fastest way to detect if a value is in a group of values in Javascript

I have a group of strings in Javascript and I need to write a function that detects if another specific string belongs to this group or not.

What is the fastest way to achieve this? Is it alright to put the group of values into an array, and then write a function that searches through the array?

I think if I keep the values sorted and do a binary search, it should work fast enough. Or is there some other smart way of doing this, which can work faster?

Answers:

Answer

Use a hash table, and do this:

// Initialise the set

mySet = {};

// Add to the set

mySet["some string value"] = true;

...

// Test if a value is in the set:

if (testValue in mySet) {
     alert(testValue + " is in the set");
} else {
     alert(testValue + " is not in the set");
}
Answer

You can use an object like so:

// prepare a mock-up object
setOfValues = {};
for (var i = 0; i < 100; i++)
  setOfValues["example value " + i] = true;

// check for existence
if (setOfValues["example value 99"]);   // true
if (setOfValues["example value 101"]);  // undefined, essentially: false

This takes advantage of the fact that objects are implemented as associative arrays. How fast that is depends on your data and the JavaScript engine implementation, but you can do some performance testing easily to compare against other variants of doing it.

If a value can occur more than once in your set and the "how often" is important to you, you can also use an incrementing number in place of the boolean I used for my example.

Answer

A comment to the above mentioned hash solutions. Actually the {} creates an object (also mentioned above) which can lead to some side-effects. One of them is that your "hash" is already pre-populated with the default object methods.

So "toString" in setOfValues will be true (at least in Firefox). You can prepend another character e.g. "." to your strings to work around this problem or use the Hash object provided by the "prototype" library.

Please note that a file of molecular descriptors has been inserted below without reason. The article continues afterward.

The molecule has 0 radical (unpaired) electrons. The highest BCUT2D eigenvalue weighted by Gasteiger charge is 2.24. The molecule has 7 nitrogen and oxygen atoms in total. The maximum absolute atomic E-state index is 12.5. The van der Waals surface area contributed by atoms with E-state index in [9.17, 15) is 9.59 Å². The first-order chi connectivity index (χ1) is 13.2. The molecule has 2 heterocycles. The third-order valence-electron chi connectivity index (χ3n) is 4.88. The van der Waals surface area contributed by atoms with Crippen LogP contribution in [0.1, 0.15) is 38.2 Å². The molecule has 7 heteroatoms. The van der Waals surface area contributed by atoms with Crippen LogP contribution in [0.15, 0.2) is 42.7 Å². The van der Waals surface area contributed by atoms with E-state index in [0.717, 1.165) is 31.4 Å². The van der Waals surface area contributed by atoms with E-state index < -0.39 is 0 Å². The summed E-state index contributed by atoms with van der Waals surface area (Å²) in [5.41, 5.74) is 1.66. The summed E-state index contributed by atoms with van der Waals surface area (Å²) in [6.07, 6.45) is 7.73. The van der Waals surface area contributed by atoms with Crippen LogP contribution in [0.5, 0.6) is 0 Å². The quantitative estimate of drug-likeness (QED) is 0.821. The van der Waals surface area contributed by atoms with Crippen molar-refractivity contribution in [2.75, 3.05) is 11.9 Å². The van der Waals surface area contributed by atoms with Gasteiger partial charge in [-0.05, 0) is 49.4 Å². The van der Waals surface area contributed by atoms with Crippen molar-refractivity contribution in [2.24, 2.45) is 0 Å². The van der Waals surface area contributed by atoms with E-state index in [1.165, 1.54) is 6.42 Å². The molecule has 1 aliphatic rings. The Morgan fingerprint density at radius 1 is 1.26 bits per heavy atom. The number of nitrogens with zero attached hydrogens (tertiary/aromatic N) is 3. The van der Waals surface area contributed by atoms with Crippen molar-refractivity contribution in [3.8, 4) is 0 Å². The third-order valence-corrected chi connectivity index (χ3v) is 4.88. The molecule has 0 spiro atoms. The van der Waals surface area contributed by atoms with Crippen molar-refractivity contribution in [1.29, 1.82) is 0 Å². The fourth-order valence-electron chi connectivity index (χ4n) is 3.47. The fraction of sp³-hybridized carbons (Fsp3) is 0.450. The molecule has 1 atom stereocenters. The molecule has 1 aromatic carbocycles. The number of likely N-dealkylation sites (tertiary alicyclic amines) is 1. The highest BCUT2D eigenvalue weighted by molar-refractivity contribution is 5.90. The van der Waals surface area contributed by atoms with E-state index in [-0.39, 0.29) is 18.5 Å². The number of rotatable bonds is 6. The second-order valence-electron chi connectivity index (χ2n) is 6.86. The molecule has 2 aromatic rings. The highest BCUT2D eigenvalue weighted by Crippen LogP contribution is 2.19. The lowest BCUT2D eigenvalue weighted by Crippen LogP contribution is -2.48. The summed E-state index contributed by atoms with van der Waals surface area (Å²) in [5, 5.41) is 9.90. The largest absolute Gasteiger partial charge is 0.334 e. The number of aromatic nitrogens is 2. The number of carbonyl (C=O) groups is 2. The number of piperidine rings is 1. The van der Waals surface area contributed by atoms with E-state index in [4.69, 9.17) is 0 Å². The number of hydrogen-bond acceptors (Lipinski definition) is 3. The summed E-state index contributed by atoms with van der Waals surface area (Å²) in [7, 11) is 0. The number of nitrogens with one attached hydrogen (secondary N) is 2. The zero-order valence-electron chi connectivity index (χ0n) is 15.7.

Answer

Stumbled across this and realized the answers are out of date. In this day and age, you should not be implementing sets using hashtables except in corner cases. You should use sets.

For example:

> let set = new Set();
> set.add('red')

> set.has('red')
true
> set.delete('red')
true
> set.has('red')
false

Refer to this SO post for more examples and discussion: Ways to create a Set in JavaScript?

Answer

A possible way, particularly efficient if the set is immutable, but is still usable with a variable set:

var haystack = "monday tuesday wednesday thursday friday saturday sunday";
var needle = "Friday";
if (haystack.indexOf(needle.toLowerCase()) >= 0) alert("Found!");

Of course, you might need to change the separator depending on the strings you have to put there...

A more robust variant can include bounds to ensure neither "day wed" nor "day" can match positively:

var haystack = "!monday!tuesday!wednesday!thursday!friday!saturday!sunday!";
var needle = "Friday";
if (haystack.indexOf('!' + needle.toLowerCase() + '!') >= 0) alert("Found!");

Might be not needed if the input is sure (eg. out of database, etc.).

I used that in a Greasemonkey script, with the advantage of using the haystack directly out of GM's storage.

Answer

Using a hash table might be a quicker option.

Whatever option you go for its definitely worth testing out its performance against the alternatives you consider.

Answer

Depends on how much values there are.

If there are a few values (less than 10 to 50), searching through the array may be ok. A hash table might be overkill.

If you have lots of values, a hash table is the best option. It requires less work than sorting the values and doing a binary search.

Answer

I know it is an old post. But to detect if a value is in a set of values we can manipulate through array indexOf() which searches and detects the present of the value

var myString="this is my large string set";
var myStr=myString.split(' ');
console.log('myStr contains "my" = '+ (myStr.indexOf('my')>=0));
console.log('myStr contains "your" = '+ (myStr.indexOf('your')>=0));

console.log('integer example : [1, 2, 5, 3] contains 5 = '+ ([1, 2, 5, 3].indexOf(5)>=0));

Answer

You can use ES6 includes.

var string = "The quick brown fox jumps over the lazy dog.",
  substring = "lazy dog";

console.log(string.includes(substring));

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